Stuff I Know

Just stuff by me about me and my life, such as it is.

Monday, November 08, 2004

I know it is going to be darn cold this winter.

OK, I am all for saving energy and a little money now and then, but doesn't this sound a bit draconian to you?

The heater will work for 5 and a half hours (8:00 - 11:00, 13:30 - 16:00) from the 26th of November to middle of next March, only when it is below zero degrees C outside.

This is my first year at this university, but they seem to be sticklers when it comes to certain things. If you have never been to Korea, you need to know a few things about the place to know why I am concerned. First of all, Korea can get pretty darn cold in the winter. Forget all those M*A*S*H episodes you've seen. Those were shot in California.

Second, many of the older institutional type buildings, including the one I work in, are massive concrete sinks. They just take the ambient temperature and concentrate it. If it is hot outside, it will be anywhere form 2 to 10 degrees hotter inside. If it is cold outside, well, yes, then it is a lot colder inside.

Which means that the temperature could hover around 1 degree outside, yet it would likely be below freezing inside. And still, according to the official pronouncement, the heating will never come on. Let's forget the fact that I am not allowed to have a space heater in my office- thank you to some previous teacher who accidentally left his on and melted his office chair into a smoking, toxic lump, causing the administration to ban personal space heaters from the offices. (Hmm, does that extend to the rest of the campus, or is it just us foreigners who are thought of as incompetent?) Being on the north side of the building means it will be at least an additional few degrees colder, but in my office I can always throw on an extra coat or two. But the classrooms will still be dang cold.
Even with those extra 15 or so bodies, students will likely still be shivering, or at least complaining about the cold. I don't know if you have ever tried it before, but it is hard enough to get them to speak English. It is even harder if their teeth are chattering.

Third, OK, let's say it does get down to zero. Glory and hallelujah, the heating will come on. Of course it will take those first two hours to warm up the classrooms from the night before. I have yet to experience it, but I am told when the heat comes on, it really comes on! Which means the rest of the day, people will probably be complaining about the heat. And seeing as the common way to do something about the heat here is to open the window (summer or winter), I am sure students will be opening the windows. Of course this just means the heating will get wasted to the outdoors and the system will consequently have to work harder, leading to more heat, more complaints, more open windows, etc., etc., etc,. Things rarely work the way they should. They way you think they would.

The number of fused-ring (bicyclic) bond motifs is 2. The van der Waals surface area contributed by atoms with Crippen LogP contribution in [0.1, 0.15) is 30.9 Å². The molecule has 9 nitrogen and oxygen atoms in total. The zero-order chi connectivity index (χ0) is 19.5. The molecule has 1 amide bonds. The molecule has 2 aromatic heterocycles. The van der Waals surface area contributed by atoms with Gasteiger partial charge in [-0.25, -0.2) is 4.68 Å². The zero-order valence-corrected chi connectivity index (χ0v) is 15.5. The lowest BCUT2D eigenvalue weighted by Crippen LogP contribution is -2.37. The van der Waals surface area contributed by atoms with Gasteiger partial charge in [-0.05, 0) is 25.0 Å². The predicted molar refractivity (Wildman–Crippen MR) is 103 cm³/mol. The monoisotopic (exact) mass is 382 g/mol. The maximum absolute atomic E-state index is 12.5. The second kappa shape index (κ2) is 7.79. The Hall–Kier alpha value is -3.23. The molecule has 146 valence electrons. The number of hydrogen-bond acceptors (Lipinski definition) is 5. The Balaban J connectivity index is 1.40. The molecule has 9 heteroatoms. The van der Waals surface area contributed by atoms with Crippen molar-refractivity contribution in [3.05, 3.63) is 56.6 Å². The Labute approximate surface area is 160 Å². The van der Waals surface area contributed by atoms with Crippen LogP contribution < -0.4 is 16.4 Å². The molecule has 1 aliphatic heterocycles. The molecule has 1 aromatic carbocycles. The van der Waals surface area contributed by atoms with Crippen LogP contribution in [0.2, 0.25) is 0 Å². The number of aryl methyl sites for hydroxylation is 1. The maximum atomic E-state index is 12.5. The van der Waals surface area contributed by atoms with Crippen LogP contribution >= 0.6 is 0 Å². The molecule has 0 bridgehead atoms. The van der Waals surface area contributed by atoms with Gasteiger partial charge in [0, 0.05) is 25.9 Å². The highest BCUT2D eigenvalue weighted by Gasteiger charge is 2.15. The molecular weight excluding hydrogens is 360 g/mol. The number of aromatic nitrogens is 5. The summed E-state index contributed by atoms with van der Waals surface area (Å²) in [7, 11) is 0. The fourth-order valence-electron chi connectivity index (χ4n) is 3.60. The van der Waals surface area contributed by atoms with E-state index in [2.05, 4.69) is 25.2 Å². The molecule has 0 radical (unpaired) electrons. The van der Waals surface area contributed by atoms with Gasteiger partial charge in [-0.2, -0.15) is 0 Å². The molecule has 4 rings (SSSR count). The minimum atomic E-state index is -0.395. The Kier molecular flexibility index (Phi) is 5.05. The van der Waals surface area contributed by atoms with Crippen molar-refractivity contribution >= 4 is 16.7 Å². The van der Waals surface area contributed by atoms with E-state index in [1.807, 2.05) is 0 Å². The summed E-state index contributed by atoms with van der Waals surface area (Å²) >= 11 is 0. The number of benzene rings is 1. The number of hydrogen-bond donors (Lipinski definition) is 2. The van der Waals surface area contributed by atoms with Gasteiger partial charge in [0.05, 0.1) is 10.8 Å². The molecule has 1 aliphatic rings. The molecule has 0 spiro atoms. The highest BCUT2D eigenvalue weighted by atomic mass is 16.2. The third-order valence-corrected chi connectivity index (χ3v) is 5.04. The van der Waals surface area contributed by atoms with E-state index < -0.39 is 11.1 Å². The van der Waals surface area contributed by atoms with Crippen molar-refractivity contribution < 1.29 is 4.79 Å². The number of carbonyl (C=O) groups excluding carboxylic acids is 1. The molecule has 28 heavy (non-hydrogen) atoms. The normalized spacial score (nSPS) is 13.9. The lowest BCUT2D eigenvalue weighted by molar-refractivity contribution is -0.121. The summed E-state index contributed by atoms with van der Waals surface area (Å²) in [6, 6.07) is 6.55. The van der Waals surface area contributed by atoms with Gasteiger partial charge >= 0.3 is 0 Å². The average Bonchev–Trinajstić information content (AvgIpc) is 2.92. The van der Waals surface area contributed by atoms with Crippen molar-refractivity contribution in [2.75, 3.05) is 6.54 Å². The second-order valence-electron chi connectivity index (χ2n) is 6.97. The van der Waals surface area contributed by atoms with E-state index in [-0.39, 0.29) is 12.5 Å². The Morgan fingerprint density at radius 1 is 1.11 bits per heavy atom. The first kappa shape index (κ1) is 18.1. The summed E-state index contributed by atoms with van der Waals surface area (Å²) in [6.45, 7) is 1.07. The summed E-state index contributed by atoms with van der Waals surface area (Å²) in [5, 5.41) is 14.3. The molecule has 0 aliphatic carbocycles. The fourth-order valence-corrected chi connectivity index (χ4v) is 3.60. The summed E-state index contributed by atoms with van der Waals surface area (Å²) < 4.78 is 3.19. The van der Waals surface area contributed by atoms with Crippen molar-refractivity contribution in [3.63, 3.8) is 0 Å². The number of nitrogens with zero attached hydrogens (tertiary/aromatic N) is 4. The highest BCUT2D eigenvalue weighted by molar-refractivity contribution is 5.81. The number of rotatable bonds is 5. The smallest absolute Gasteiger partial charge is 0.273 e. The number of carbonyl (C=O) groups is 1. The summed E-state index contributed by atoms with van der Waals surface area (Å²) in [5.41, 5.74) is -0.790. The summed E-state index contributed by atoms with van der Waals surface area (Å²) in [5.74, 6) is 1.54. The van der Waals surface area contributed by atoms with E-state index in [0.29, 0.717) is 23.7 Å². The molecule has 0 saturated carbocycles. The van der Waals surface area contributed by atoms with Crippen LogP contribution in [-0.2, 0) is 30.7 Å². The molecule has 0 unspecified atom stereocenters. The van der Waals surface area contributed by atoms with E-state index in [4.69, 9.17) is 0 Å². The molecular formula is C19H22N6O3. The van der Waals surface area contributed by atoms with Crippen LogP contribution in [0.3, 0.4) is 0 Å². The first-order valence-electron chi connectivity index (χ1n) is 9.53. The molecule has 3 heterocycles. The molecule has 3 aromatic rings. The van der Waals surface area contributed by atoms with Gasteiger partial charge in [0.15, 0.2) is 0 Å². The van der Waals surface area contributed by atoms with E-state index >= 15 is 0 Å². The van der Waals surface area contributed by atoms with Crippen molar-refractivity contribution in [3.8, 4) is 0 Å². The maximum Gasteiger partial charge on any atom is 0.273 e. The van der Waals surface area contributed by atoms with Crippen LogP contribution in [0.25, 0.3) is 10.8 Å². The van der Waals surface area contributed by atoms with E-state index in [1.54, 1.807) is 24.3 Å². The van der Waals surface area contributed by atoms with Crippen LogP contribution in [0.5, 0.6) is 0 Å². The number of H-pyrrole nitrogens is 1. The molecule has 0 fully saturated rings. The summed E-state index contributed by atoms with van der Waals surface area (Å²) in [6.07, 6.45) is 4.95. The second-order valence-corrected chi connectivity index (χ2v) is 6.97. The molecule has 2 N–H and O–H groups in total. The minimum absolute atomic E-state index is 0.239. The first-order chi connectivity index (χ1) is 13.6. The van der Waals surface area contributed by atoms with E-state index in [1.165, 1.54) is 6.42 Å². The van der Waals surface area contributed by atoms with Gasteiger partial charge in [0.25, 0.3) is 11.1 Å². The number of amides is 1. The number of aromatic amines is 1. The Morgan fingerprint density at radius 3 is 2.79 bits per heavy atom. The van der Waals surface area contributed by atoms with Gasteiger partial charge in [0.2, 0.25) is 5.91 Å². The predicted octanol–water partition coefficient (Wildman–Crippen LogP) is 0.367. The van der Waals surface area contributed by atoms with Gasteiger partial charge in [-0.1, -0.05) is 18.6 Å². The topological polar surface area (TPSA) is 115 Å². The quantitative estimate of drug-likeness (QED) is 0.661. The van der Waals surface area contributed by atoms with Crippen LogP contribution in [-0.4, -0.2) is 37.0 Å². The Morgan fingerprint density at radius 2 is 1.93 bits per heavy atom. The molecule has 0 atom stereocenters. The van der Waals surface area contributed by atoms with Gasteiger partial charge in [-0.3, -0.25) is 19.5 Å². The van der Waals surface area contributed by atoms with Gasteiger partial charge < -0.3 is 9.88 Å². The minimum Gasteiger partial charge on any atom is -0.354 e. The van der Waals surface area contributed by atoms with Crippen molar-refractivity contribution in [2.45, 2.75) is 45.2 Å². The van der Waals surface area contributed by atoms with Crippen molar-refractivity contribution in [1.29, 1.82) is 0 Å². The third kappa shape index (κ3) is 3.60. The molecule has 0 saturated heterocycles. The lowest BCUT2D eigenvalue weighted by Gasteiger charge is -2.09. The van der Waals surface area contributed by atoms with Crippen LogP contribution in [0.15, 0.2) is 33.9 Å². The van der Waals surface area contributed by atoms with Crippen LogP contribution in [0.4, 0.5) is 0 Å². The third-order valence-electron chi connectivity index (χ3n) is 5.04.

Korea is not alone in poor temperature control idiosyncrasies. I have seen my fair share of energy wasters at home and abroad. I, myself, in my formative years, was told many a time, "Shut the door. I am not paying to cool the outdoors." (I grew up in the desert.) It is just too bad all the knowledge learned by one individual, group, or culture seems to take so long to get passed on to the next. A lot of mistakes could be avoided if we, we meaning everyone, would just open ourselves to learning about the good and the bad from others. Too often people and cultures take from other people and cultures by just skimming the good things from the top, and never go through the learning process of what made those things good and other things bad.

That men do not learn very much from the lessons of history is the most important of all the lessons of history.
- Aldous Huxley

Fortunately, Koreans are now starting to put centralized, thermostatically controlled heating and cooling into buildings; unfortunately, it is only in new buildings, and I won't be in them.


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